Footballer Sekou Gassama knows all too well what racism is.
As a forward for the Spanish club Racing de Santander, he has encountered it many times in football and its fan culture.
The Spaniard, of Senegalese descent, was playing at the age of 24 in Spain’s LaLiga football league when the stands turned against him. As he was warming up, one of the fans shouted: “Look at the f****** n*****”.
“I jumped into the stands looking for that person and the police helped me identify him,” Gassama told Euronews.
“After the incident, people tried to take the heat off him by saying that the word ‘n*****’ doesn’t mean anything, but it really annoyed me,” he added.
Police prevented the incident from escalating, but it was not recorded in the match report. The referee, Dámaso Arcediano, made no reference to it.
The player says that, of all the matches he has played in during his career, he has seen racist incidents in more than half of them.
“However, none of them [the matches] have been suspended. Although I believe this is what should be done,” he says.
Spanish football is in the spotlight after Real Madrid striker Vinícius Junior’s pointed out racist abuse aimed at him on numerous occasions.
Earlier this month the star accused LaLiga of being directly responsible, putting the league into crisis mode.
“Racism is normal in LaLiga. The competition considers it normal, the federation considers it normal and the rivals encourage it,” he posted on social media.
The big question is: Does the national championship have a problem that so far no one has been able to tackle?
Measures taken by clubs, the federation’s sanctions and complaints filed to the Public Prosecutor’s Office have not until now been enough to end racism in Spanish football.
Racism on the rise in Spanish stadiums
Gassama recalls one of the worst moments of his career came when he was starting to stand out as a football player. Parents of the opposing team would hurl racist insults when they saw him win.
“The first comments were the ones that shocked me the most. I was very young and I didn’t expect them,” he says.
The first insults were not the last, with the footballer experiencing more racist incidents throughout his career.
The abuse he suffered in Fuenlabrada forced the referee to stop the match, though it was not suspended.
Sources from the Royal Spanish Football Federation told Euronews that, when there’s a racist incident, it is more common to temporarily stop the match, but the number of matches that are actually suspended “can be counted on the fingers of one hand”.
In fact, there is only one precedent in Spanish football of a match being suspended after the stands insulted a football player: the Rayo Vallecano-Albacete game in 2019, according to these same sources.
The match was called off at half-time after the home fans insulted Albacete’s Ukrainian striker Roman Zozulya.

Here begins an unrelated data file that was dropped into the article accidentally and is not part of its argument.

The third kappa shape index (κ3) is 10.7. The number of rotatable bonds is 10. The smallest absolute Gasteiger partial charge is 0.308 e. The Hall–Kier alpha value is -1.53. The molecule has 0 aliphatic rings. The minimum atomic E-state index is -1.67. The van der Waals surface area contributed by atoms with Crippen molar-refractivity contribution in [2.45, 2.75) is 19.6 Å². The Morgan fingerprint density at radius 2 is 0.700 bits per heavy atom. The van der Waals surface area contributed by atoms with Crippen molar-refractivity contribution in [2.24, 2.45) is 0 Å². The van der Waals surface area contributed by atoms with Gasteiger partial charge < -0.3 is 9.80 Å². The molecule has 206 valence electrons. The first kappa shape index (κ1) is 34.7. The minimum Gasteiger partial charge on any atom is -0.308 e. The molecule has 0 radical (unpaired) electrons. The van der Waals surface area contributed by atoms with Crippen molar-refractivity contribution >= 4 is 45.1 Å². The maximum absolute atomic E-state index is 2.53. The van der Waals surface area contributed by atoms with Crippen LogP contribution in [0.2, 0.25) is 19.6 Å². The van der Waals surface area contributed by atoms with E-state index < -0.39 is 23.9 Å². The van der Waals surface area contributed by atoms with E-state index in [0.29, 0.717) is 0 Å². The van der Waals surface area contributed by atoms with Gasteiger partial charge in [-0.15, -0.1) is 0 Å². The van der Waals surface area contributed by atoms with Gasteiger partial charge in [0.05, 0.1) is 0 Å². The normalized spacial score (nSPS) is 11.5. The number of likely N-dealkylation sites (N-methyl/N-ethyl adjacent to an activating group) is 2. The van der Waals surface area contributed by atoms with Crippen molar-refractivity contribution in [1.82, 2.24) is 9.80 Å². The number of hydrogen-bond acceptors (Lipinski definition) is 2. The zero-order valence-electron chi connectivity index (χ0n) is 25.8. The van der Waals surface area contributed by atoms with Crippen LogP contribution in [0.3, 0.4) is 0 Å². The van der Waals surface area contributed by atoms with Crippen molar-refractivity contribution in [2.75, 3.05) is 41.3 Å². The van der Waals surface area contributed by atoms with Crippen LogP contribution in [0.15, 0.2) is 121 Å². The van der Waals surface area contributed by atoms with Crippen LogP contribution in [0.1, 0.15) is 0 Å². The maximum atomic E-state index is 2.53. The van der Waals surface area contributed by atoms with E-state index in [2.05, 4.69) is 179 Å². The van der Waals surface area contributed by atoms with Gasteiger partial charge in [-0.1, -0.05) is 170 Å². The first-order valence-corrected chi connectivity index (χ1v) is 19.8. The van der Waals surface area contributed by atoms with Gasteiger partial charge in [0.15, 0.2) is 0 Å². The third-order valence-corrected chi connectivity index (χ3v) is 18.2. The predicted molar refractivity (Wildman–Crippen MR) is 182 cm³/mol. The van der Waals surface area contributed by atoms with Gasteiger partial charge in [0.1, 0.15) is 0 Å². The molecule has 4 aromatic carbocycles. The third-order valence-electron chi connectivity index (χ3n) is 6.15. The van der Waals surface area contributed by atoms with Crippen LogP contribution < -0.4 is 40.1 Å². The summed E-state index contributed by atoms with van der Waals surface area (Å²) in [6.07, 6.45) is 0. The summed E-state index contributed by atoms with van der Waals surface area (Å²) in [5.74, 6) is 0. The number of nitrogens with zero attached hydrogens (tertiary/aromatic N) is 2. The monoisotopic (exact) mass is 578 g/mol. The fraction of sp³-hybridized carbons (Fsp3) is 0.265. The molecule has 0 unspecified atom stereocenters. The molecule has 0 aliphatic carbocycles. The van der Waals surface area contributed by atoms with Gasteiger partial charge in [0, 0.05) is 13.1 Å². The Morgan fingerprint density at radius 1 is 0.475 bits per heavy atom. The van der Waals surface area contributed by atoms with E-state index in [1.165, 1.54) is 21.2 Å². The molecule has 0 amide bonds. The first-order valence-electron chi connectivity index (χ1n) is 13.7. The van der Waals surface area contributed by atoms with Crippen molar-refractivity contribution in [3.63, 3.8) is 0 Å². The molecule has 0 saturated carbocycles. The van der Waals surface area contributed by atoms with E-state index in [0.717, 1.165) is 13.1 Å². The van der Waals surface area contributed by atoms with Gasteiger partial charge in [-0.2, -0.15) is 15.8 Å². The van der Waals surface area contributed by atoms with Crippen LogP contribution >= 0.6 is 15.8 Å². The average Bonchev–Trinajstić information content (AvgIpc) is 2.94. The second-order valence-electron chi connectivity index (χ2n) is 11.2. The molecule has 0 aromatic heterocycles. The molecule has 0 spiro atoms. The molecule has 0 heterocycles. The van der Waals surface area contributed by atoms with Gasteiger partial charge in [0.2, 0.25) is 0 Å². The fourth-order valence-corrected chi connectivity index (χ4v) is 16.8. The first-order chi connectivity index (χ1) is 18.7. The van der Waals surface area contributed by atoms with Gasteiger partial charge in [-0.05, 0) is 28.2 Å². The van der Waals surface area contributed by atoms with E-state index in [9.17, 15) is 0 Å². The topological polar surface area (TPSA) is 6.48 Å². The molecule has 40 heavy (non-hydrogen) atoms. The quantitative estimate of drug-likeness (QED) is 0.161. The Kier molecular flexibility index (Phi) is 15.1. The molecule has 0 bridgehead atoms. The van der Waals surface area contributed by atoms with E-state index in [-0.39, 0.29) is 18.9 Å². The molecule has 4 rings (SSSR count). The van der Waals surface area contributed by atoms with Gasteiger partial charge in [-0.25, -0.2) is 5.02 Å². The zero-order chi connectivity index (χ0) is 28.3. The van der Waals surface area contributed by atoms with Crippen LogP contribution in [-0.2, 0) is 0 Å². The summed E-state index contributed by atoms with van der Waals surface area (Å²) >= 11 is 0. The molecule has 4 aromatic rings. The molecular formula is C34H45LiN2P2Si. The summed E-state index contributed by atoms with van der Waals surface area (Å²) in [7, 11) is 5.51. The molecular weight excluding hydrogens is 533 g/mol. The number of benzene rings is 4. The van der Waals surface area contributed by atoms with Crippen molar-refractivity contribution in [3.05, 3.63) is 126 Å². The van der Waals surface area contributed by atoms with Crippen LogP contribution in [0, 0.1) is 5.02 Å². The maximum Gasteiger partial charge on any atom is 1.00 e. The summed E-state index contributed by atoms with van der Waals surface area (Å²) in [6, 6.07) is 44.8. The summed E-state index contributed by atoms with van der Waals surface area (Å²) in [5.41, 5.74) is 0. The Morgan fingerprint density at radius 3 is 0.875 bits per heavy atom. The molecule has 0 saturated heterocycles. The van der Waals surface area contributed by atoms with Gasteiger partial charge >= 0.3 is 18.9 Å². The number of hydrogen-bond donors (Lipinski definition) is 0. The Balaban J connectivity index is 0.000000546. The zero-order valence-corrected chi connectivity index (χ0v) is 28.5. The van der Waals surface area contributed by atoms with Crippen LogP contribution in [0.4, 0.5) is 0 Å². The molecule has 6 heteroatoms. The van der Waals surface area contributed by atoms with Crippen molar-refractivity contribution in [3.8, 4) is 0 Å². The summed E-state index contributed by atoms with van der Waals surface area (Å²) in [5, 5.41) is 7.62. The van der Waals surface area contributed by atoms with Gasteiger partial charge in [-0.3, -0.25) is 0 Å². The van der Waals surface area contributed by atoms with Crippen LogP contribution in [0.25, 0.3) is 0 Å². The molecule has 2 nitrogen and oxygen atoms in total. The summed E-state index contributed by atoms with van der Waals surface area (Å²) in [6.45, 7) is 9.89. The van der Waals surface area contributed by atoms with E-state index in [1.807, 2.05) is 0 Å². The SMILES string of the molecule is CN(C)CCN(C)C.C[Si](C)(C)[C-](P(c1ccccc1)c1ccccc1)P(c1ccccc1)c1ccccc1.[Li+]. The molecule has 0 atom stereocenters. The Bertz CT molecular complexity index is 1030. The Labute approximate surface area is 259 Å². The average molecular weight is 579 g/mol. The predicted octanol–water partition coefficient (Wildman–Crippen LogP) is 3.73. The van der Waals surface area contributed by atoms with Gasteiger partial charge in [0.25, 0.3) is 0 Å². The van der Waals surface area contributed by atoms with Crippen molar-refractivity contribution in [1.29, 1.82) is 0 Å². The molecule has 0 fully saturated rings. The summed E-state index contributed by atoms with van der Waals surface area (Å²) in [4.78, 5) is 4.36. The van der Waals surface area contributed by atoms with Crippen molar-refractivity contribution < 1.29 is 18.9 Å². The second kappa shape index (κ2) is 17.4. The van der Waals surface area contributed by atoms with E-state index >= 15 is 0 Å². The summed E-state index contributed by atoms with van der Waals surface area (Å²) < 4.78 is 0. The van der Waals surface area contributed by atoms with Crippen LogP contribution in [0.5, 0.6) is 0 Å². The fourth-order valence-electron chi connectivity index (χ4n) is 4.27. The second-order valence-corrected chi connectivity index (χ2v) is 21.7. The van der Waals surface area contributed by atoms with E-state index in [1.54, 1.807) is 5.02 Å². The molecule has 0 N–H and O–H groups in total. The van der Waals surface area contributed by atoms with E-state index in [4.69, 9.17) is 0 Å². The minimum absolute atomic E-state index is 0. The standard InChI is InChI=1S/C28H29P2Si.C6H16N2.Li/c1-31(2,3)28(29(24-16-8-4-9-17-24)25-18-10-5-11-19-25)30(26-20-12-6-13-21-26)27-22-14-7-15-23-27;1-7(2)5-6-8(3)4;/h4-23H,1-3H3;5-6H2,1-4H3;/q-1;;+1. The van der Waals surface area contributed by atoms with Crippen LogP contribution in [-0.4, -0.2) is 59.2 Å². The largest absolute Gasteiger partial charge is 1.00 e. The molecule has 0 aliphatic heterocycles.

“Zozulya, you’re a Nazi!”, “f****** Nazi!”, “get out of Vallecas!”, they chanted. Both teams decided not to play again and the referee ended up suspending the match.
Despite only one game getting called off, data shows the number of sanctions for racism is increasing, according to the latest report by the State Commission against Violence and Racism in Sport.
Euronews requested data on the number of racist incidents taking place in LaLiga matches last season, but the Royal Spanish Football Federation, State Commission against Violence and Racism in Sport and LaLiga did not reply.
What’s wrong with Spanish football?
The tirade of insults against Real Madrid striker Vinícius’ made the Spanish Football Federation’s Competition Committee order a partial closure of Valencia’s stadium for five games and issued a €45,000 euros fine.
The harshest punishment ever received by a club for its fans’ racist behaviour.
Media coverage of this case led the sanctioning committee to act, but this is not always the case.
Many claim laxity against racist acts in Spanish football has so far been the norm.
LaLiga says it does not have the authority to impose punishments on clubs or fans. Instead, it must pass investigations into incidents of racist abuse on local prosecutors, who deal with them as legal cases.
“Neither Spain is racist, nor football is racist, nor LaLiga can be accused of racism. But there is racist behaviour in football and an institutional indolence that has led to a very weak application of the Sport Law,” explains Esteban Ibarra, president of the Movement Against Intolerance.
Ibarra points out that there are sufficient legal tools to combat racism in football, but the feeling of “impunity” is high.
A law against violence, racism and intolerance in sport, signed in 2007, is the current legislation, but Ibarra adds “it is insufficiently applied both in terms of precautionary measures and in the incident’s monitoring”.
A clear example is that, in the last ten years, not a single meeting of the Observatory on Racism has been convened, as Ibarra, a member of the organisation, he explains.
The expert blames institutions for entrenched racism in Spanish football.
Out of the nine complaints filed so far by LaLiga for racist abuse aimed at Vinícius during a match only two ended in sanctions against fans.
Three of these were shelved by the Public Prosecutor’s Office for not being able to identify the perpetrators, while the rest because it claimed the facts did not have a “criminal dimension”.
“Of course there are instruments, but the rules are not applied firmly. It is intolerable to keep the game going after racist incidents take place,” Ibarra added.